Tag Archives: taxi trade

Meet the New Boss

(Original edit of article for Taxi magazine).

Meet the New Boss

I was surprised by the recent Employment Tribunal ruling that Uber drivers aren’t self-employed mini-cab drivers, but employees of a foreign tech company.

As expected, Uber have vowed to appeal, so the champagne is still on hold; but if the judgment stands, it’s a welcome announcement for us as their business model goes out the window and it puts the Uber organisation in disarray.  Uber’s “Partners” will become employees and will start to enjoy rights that they’ve hitherto only dreamt about.  As far as I understand it, these new employees will now be entitled to a minimum wage, and Uber will have to sort out income tax and national insurance for their new employees.  They’ll have to pay holiday and sick pay, maternity and paternity leave, pensions, and all the other benefits that employees enjoy under law.  This will cost Uber a lot of time, effort, and money.

The Uber drivers who brought the case should’ve have been more careful for what they wished for.  Being an employee gives you a degree of security, but it comes at a price.  When we start driving a taxi as a self-employed trader we need to put money away for our six-monthly tax bill.  We don’t pay a lot of tax because our running costs are offset against our earnings.  We pay little National Insurance.  We should put money away for holidays, sick days, and a pension, but it’s optional:  if we have a lean Kipper Season we can defer it.  No chance of doing that when your wages are deducted automatically.  Our main concern is keeping the cab on the road.  Hopefully, we make a profit, and all our other expenses are taken care of.  When I became employed as a Knowledge Examiner I was shocked at how much I was deducted:  several hundred pounds of tax and National Insurance every month!  It was nice to be in a pension scheme, but that was another £100-plus every month.  Every job that Uber drivers do will be logged and deductions will be made accordingly.  They might reflect that they were better off when they were self-employed.  There isn’t really any extra security being an employee, as an employee can be dismissed within two years and with no reason given.  I’d suggest that only a minority of Uber drivers stay longer than two years anyway.  Employees will be entitled to a minimum wage, but this won’t be enough to live on.  If not enough work is offered and accepted, drivers will be in a sticky situation.  Particularly if you are renting a car or buying one on finance.  As far as I know, you can’t claim vehicle costs unless you are self-employed.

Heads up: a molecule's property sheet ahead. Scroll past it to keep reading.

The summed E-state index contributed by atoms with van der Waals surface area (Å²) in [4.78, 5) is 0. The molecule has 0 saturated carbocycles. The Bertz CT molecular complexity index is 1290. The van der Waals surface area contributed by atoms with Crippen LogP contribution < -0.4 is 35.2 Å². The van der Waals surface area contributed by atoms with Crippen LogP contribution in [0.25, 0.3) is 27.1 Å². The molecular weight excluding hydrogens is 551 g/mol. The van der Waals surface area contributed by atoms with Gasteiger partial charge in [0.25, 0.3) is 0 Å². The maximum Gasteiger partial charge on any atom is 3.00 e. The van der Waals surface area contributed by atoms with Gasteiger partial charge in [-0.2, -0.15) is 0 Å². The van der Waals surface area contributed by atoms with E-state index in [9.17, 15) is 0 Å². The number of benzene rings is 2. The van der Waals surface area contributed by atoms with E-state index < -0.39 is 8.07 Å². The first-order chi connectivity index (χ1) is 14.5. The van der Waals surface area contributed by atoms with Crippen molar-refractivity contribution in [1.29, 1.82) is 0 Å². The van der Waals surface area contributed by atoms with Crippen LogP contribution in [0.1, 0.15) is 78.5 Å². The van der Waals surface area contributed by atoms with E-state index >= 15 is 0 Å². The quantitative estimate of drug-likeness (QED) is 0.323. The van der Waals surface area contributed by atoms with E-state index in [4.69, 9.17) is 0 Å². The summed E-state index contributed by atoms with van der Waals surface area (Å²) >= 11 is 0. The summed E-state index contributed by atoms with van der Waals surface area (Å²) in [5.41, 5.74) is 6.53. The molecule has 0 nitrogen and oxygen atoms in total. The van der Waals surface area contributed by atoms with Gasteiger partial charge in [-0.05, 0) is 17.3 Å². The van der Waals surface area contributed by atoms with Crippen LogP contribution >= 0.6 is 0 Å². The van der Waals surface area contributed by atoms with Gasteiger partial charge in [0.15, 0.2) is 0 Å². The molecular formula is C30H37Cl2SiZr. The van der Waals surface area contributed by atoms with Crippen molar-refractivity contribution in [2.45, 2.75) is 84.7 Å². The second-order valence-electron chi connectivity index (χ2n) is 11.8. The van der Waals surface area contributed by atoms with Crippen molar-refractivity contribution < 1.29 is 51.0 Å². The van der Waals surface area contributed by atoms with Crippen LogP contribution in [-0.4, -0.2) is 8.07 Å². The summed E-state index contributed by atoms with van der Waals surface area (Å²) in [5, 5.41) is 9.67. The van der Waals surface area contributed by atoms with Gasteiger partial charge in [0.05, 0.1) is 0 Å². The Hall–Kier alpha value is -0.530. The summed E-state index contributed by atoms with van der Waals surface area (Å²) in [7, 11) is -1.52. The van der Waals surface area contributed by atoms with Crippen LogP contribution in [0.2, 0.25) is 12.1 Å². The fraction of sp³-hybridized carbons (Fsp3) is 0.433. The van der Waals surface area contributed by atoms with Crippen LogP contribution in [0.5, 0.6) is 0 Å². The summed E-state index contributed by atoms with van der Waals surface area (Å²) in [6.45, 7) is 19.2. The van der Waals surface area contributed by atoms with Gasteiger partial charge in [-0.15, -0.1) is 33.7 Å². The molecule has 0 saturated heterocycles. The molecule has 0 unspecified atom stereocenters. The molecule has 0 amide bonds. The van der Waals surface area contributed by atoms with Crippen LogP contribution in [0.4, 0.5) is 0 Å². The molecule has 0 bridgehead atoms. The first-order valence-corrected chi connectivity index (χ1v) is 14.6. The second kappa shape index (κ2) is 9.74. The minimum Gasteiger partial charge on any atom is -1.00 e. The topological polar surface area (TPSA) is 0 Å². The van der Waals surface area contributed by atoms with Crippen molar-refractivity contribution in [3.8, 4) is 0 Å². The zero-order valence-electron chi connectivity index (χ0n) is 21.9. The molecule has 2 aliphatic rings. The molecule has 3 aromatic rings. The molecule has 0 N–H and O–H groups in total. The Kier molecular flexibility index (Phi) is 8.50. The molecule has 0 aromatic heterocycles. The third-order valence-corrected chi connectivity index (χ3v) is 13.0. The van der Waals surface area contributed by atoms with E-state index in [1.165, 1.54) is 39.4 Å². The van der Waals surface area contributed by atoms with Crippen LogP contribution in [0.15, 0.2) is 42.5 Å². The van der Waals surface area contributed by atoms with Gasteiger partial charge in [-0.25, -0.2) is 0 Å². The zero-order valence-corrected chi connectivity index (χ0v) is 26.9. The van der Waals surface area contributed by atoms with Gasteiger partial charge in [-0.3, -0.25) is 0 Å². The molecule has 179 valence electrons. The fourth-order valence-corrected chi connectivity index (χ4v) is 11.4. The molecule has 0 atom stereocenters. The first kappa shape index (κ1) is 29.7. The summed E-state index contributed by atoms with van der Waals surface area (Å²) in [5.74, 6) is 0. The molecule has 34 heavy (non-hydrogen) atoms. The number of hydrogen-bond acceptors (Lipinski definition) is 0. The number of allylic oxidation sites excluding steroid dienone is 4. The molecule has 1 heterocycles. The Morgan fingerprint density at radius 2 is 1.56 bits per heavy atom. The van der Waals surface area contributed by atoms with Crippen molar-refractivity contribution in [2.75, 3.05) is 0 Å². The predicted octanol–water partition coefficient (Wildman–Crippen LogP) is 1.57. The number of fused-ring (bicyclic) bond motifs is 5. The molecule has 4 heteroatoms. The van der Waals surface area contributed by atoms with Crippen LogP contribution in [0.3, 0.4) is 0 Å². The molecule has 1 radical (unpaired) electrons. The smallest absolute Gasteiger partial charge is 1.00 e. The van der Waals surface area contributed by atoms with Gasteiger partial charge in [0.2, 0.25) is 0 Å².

Going further, if Uber drivers become employees, could their bosses force them to sign contracts stipulating hours of work?  Will some drivers be on the nine-to-five with an hour for lunch, while others are on unsociable hours, including weekends and bank holidays?  Some drivers could be allocated too few hours, some too many.  Taking time off might not be so easy – maybe the boss will need to consult the rota first.  They’ll probably have to work a month before seeing their first pay packet.  The main benefit of being a private hire driver is the flexibility of being your own boss, but that flexibility has now been signed away.  Think how we’d take to having a boss to answer to, and being told when to work.